Why?

               Because she misses you and wants to see you.

You don’t need to tell them that the real reason is because Grandma has found some old stuff of yours that she needs you to go through to decide what to keep and what to donate…that’s all just a bit much that your child most likely will not understand. But they do understand Grandma wanting to see them. Boom. Done.

  1. Don’t Ignore Them

I know it sounds tempting to simply ignore the behavior, but in this case, I’m going to advise against it. Typically, when we ignore a behavior it’s because we want to extinguish it…make it go away. If we don’t give them the attention, then they will stop engaging in the behavior.

Yet we don’t want our kids to stop asking why. I mean, we want them to stop asking a million times a day…but we don’t want them to stop all together. We still want to encourage curiosity and learning, so no matter how difficult it may be, try not to ignore them.

If it’s just getting to be too much for you, instead of ignoring them outright, try changing the subject to see if you can break the pattern.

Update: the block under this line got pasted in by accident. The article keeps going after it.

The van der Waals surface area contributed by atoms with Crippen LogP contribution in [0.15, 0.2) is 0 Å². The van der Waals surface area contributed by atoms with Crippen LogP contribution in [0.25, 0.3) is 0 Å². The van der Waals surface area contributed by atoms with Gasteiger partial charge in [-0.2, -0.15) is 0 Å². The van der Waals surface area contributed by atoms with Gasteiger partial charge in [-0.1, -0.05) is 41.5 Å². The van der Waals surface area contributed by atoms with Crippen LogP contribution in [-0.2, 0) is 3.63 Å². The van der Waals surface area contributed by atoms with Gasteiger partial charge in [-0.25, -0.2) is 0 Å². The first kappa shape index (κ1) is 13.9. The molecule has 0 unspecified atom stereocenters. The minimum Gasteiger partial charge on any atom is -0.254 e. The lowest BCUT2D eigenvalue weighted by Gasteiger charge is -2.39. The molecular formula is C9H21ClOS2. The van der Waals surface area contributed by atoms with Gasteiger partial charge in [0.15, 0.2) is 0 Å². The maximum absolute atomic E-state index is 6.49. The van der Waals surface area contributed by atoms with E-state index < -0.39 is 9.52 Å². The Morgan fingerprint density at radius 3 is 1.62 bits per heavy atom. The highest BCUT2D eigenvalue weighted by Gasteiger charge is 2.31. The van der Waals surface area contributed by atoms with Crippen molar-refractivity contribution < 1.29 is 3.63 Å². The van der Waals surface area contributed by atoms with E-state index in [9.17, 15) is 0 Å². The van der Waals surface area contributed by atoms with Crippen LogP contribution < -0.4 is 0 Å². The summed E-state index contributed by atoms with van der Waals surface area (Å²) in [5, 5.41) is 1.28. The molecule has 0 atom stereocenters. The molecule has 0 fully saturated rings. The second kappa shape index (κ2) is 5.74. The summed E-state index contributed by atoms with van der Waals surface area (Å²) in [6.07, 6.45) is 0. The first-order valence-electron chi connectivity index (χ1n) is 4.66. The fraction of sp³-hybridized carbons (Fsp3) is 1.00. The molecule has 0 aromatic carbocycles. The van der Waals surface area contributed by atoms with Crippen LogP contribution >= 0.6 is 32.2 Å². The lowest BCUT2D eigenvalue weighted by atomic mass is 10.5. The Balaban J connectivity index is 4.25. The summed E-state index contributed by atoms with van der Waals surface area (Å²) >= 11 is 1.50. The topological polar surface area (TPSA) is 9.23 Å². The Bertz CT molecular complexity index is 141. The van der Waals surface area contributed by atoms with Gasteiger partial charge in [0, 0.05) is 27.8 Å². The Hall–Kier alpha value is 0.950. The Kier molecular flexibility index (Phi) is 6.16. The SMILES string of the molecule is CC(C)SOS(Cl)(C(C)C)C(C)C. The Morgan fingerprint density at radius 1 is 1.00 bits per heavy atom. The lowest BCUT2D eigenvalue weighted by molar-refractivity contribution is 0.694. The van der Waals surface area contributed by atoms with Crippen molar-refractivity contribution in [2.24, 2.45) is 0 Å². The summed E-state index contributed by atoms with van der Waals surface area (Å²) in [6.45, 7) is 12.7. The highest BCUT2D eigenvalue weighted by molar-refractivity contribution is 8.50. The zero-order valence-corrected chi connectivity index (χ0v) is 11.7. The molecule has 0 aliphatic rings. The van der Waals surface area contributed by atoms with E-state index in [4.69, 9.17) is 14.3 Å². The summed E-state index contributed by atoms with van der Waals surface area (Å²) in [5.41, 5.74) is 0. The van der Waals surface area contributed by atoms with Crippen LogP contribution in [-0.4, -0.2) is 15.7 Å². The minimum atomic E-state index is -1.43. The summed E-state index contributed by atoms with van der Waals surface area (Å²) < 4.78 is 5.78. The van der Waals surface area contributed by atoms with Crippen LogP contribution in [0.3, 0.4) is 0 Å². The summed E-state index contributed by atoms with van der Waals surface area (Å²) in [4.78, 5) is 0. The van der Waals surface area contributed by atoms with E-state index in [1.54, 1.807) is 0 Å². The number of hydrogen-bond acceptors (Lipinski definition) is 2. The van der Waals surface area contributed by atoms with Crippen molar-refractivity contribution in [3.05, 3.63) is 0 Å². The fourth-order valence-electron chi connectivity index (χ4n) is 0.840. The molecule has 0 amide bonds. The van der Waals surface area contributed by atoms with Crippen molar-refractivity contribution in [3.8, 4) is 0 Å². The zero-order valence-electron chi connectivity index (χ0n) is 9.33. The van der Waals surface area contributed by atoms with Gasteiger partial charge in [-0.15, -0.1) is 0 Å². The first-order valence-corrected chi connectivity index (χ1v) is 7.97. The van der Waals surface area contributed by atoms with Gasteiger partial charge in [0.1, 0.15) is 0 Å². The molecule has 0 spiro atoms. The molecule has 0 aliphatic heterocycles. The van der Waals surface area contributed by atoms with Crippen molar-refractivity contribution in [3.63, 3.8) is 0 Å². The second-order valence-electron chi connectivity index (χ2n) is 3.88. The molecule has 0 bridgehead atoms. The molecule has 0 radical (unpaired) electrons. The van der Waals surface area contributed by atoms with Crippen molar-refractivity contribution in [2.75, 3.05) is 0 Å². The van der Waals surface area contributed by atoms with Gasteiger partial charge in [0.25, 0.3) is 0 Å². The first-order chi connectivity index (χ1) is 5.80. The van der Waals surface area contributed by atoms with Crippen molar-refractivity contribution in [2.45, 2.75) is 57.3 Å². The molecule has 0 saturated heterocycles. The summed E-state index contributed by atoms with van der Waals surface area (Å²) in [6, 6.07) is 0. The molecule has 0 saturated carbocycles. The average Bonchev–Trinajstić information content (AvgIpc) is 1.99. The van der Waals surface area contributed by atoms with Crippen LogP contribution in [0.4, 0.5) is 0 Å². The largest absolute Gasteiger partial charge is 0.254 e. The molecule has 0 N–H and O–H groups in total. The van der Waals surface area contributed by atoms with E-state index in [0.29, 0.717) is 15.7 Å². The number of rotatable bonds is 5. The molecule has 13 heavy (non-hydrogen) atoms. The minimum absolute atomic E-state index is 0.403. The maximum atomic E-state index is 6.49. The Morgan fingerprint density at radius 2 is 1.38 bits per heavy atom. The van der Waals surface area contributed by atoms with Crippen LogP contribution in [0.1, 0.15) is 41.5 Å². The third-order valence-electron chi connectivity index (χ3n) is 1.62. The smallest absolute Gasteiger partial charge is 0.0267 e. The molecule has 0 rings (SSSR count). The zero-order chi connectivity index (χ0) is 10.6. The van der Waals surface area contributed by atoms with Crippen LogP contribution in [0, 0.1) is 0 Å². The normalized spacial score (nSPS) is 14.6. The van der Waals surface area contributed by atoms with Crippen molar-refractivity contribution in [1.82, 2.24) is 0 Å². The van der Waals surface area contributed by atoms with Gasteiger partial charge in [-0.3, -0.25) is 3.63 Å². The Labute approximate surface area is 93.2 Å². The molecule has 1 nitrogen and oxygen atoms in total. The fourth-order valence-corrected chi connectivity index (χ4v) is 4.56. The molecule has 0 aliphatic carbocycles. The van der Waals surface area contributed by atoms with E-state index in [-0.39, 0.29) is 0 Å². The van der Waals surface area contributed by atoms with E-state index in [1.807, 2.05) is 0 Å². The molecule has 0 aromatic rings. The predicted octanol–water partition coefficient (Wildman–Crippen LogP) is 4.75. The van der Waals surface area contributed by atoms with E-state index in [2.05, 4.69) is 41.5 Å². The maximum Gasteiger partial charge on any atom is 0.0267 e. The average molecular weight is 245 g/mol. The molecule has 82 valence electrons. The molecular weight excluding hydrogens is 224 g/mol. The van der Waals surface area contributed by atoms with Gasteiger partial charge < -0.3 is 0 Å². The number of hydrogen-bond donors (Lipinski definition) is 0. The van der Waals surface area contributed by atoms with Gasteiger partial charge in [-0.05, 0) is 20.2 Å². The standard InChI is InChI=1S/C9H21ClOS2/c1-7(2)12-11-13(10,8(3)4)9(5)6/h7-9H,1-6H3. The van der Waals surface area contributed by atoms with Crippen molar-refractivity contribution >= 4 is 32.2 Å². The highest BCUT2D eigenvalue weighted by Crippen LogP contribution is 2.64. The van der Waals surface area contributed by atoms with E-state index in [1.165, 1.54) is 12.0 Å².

1. Know that you don’t always have the answer

And, once again, that’s ok. You don’t know everything. Why should you? It’s ok not to know the answer to one of their whys. But don’t just shut them down by saying “I don’t know”. Rather…

  1. Turn the why around on them.

I started doing this one with my niece when she was young and I continue to do it with clients and P (4 years old) when she entered the “why” phase. Here’s an example:

We’re going to go to Grandma’s house this afternoon

               Why?

               Because she misses you and wants to see you

               Why?

               You tell me why…

You see, I’ve already given the answer once. I can say it again if I feel I need to, but by the third time the “why” comes I flip it around…”You tell me why”. This gets them thinking and will also show you that they are in fact listening to you and engaging in the conversation. It almost reinforces the fact that they aren’t asking to annoy you, rather they’re asking to learn.

As your child gets older flipping the question around can really turn in to a nice game that allows them to display their creativity. It can actually be fun!

This too shall pass

It’s all about being patient…which I know we are all capable of being sometimes. Honestly, if you’re having a bad day, the last thing that you want to do is start engaging in the game of “why”. And I get it. We all get it.

But if you can take that deep breath and know that your child is just behaving exactly the way they are supposed to by asking “why”, you may be able to tolerate it a little longer. The above suggestions are not going to stop the phase…it will eventually transition into something else on its own. What they hopefully will do is help you navigate the phase in a way that can be more tolerable…maybe you’ll even find some fun in there…maybe. 😉

If you have any concern that your child has not reached this phase yet, please call your pediatrician and discuss it with them.